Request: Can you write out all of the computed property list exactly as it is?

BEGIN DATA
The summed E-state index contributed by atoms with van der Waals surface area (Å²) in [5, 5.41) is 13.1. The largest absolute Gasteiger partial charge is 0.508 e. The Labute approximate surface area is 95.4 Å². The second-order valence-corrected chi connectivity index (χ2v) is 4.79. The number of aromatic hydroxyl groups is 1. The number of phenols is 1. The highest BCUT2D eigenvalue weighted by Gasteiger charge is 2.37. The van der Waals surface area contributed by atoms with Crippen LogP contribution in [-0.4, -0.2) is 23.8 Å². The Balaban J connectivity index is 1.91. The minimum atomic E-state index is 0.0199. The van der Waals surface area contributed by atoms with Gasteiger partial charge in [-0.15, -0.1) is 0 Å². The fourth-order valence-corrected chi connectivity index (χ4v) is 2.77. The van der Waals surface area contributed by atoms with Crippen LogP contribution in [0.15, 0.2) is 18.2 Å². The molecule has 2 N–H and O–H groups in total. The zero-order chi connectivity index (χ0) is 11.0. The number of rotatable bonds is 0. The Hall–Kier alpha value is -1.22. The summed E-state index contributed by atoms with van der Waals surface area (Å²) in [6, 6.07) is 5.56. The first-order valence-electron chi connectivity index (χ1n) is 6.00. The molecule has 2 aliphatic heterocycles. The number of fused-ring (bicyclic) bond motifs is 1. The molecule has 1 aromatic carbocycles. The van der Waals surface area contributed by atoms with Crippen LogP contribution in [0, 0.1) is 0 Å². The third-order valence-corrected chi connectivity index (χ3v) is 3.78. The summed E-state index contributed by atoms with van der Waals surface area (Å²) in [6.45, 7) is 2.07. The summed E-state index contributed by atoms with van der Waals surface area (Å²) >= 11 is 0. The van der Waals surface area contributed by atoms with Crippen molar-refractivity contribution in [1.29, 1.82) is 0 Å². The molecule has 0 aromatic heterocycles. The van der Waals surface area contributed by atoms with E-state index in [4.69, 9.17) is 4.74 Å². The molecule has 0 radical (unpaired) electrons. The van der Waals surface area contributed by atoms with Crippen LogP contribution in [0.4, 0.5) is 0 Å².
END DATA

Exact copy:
The summed E-state index contributed by atoms with van der Waals surface area (Å²) in [5, 5.41) is 13.1. The largest absolute Gasteiger partial charge is 0.508 e. The Labute approximate surface area is 95.4 Å². The second-order valence-corrected chi connectivity index (χ2v) is 4.79. The number of aromatic hydroxyl groups is 1. The number of phenols is 1. The highest BCUT2D eigenvalue weighted by Gasteiger charge is 2.37. The van der Waals surface area contributed by atoms with Crippen LogP contribution in [-0.4, -0.2) is 23.8 Å². The Balaban J connectivity index is 1.91. The minimum atomic E-state index is 0.0199. The van der Waals surface area contributed by atoms with Gasteiger partial charge in [-0.15, -0.1) is 0 Å². The fourth-order valence-corrected chi connectivity index (χ4v) is 2.77. The van der Waals surface area contributed by atoms with Crippen LogP contribution in [0.15, 0.2) is 18.2 Å². The molecule has 2 N–H and O–H groups in total. The zero-order chi connectivity index (χ0) is 11.0. The number of rotatable bonds is 0. The Hall–Kier alpha value is -1.22. The summed E-state index contributed by atoms with van der Waals surface area (Å²) in [6, 6.07) is 5.56. The first-order valence-electron chi connectivity index (χ1n) is 6.00. The molecule has 2 aliphatic heterocycles. The number of fused-ring (bicyclic) bond motifs is 1. The molecule has 1 aromatic carbocycles. The van der Waals surface area contributed by atoms with Crippen LogP contribution in [0, 0.1) is 0 Å². The third-order valence-corrected chi connectivity index (χ3v) is 3.78. The summed E-state index contributed by atoms with van der Waals surface area (Å²) in [6.45, 7) is 2.07. The summed E-state index contributed by atoms with van der Waals surface area (Å²) >= 11 is 0. The van der Waals surface area contributed by atoms with Crippen molar-refractivity contribution in [1.29, 1.82) is 0 Å². The molecule has 0 aromatic heterocycles. The van der Waals surface area contributed by atoms with E-state index in [4.69, 9.17) is 4.74 Å². The molecule has 0 radical (unpaired) electrons. The van der Waals surface area contributed by atoms with Crippen LogP contribution in [0.4, 0.5) is 0 Å².